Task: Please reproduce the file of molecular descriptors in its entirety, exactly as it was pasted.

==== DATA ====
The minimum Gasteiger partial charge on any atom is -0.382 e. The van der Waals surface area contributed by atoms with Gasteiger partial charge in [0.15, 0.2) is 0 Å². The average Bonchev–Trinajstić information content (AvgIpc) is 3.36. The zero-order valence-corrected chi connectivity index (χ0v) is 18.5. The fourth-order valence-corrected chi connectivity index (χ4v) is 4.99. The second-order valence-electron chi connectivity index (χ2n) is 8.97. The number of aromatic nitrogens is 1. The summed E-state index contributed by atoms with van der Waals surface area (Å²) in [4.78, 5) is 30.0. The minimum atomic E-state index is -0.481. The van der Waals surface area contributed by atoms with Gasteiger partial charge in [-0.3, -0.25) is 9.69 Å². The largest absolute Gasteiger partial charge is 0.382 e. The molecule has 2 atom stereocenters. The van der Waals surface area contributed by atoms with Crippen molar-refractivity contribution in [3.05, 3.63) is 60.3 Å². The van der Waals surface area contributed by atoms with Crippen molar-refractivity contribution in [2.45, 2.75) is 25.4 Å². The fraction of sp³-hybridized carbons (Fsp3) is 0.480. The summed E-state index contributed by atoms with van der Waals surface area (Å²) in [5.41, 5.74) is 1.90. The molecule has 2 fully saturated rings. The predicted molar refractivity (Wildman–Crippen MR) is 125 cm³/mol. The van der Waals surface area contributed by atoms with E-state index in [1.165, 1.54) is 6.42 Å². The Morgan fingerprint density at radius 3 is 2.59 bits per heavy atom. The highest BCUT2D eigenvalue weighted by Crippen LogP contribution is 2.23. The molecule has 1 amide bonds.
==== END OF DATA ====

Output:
The minimum Gasteiger partial charge on any atom is -0.382 e. The van der Waals surface area contributed by atoms with Gasteiger partial charge in [0.15, 0.2) is 0 Å². The average Bonchev–Trinajstić information content (AvgIpc) is 3.36. The zero-order valence-corrected chi connectivity index (χ0v) is 18.5. The fourth-order valence-corrected chi connectivity index (χ4v) is 4.99. The second-order valence-electron chi connectivity index (χ2n) is 8.97. The number of aromatic nitrogens is 1. The summed E-state index contributed by atoms with van der Waals surface area (Å²) in [4.78, 5) is 30.0. The minimum atomic E-state index is -0.481. The van der Waals surface area contributed by atoms with Gasteiger partial charge in [-0.3, -0.25) is 9.69 Å². The largest absolute Gasteiger partial charge is 0.382 e. The molecule has 2 atom stereocenters. The van der Waals surface area contributed by atoms with Crippen molar-refractivity contribution in [3.05, 3.63) is 60.3 Å². The van der Waals surface area contributed by atoms with Crippen molar-refractivity contribution in [2.45, 2.75) is 25.4 Å². The fraction of sp³-hybridized carbons (Fsp3) is 0.480. The summed E-state index contributed by atoms with van der Waals surface area (Å²) in [5.41, 5.74) is 1.90. The molecule has 2 fully saturated rings. The predicted molar refractivity (Wildman–Crippen MR) is 125 cm³/mol. The van der Waals surface area contributed by atoms with E-state index in [1.165, 1.54) is 6.42 Å². The Morgan fingerprint density at radius 3 is 2.59 bits per heavy atom. The highest BCUT2D eigenvalue weighted by Crippen LogP contribution is 2.23. The molecule has 1 amide bonds.